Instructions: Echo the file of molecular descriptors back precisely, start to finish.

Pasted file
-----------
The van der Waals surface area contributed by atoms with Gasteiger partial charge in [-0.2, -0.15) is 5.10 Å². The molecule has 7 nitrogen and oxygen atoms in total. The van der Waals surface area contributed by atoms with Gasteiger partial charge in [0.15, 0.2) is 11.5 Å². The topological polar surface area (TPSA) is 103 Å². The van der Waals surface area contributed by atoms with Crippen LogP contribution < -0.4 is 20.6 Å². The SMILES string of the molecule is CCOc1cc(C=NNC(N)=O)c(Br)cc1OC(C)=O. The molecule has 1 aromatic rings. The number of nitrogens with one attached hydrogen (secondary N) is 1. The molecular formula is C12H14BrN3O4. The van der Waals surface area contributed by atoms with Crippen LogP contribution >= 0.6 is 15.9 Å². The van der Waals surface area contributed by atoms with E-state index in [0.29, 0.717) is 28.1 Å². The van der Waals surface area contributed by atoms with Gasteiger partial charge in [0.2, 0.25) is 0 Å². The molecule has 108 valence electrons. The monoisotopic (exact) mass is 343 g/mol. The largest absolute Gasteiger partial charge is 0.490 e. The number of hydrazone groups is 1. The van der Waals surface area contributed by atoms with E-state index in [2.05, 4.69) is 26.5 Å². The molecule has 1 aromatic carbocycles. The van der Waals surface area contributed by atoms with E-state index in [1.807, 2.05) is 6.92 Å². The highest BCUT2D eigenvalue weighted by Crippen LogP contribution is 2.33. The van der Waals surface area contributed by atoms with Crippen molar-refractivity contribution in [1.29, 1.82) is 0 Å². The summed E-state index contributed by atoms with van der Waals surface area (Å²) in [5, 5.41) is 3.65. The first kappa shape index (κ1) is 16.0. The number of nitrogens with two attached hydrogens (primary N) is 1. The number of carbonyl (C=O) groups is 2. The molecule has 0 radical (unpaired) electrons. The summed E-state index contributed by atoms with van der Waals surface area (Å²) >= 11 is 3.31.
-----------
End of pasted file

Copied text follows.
The van der Waals surface area contributed by atoms with Gasteiger partial charge in [-0.2, -0.15) is 5.10 Å². The molecule has 7 nitrogen and oxygen atoms in total. The van der Waals surface area contributed by atoms with Gasteiger partial charge in [0.15, 0.2) is 11.5 Å². The topological polar surface area (TPSA) is 103 Å². The van der Waals surface area contributed by atoms with Crippen LogP contribution < -0.4 is 20.6 Å². The SMILES string of the molecule is CCOc1cc(C=NNC(N)=O)c(Br)cc1OC(C)=O. The molecule has 1 aromatic rings. The number of nitrogens with one attached hydrogen (secondary N) is 1. The molecular formula is C12H14BrN3O4. The van der Waals surface area contributed by atoms with Crippen LogP contribution >= 0.6 is 15.9 Å². The van der Waals surface area contributed by atoms with E-state index in [0.29, 0.717) is 28.1 Å². The van der Waals surface area contributed by atoms with Gasteiger partial charge in [0.2, 0.25) is 0 Å². The molecule has 108 valence electrons. The monoisotopic (exact) mass is 343 g/mol. The largest absolute Gasteiger partial charge is 0.490 e. The number of hydrazone groups is 1. The van der Waals surface area contributed by atoms with E-state index in [2.05, 4.69) is 26.5 Å². The molecule has 1 aromatic carbocycles. The van der Waals surface area contributed by atoms with E-state index in [1.807, 2.05) is 6.92 Å². The highest BCUT2D eigenvalue weighted by Crippen LogP contribution is 2.33. The van der Waals surface area contributed by atoms with Crippen molar-refractivity contribution in [1.29, 1.82) is 0 Å². The summed E-state index contributed by atoms with van der Waals surface area (Å²) in [5, 5.41) is 3.65. The first kappa shape index (κ1) is 16.0. The number of nitrogens with two attached hydrogens (primary N) is 1. The number of carbonyl (C=O) groups is 2. The molecule has 0 radical (unpaired) electrons. The summed E-state index contributed by atoms with van der Waals surface area (Å²) >= 11 is 3.31.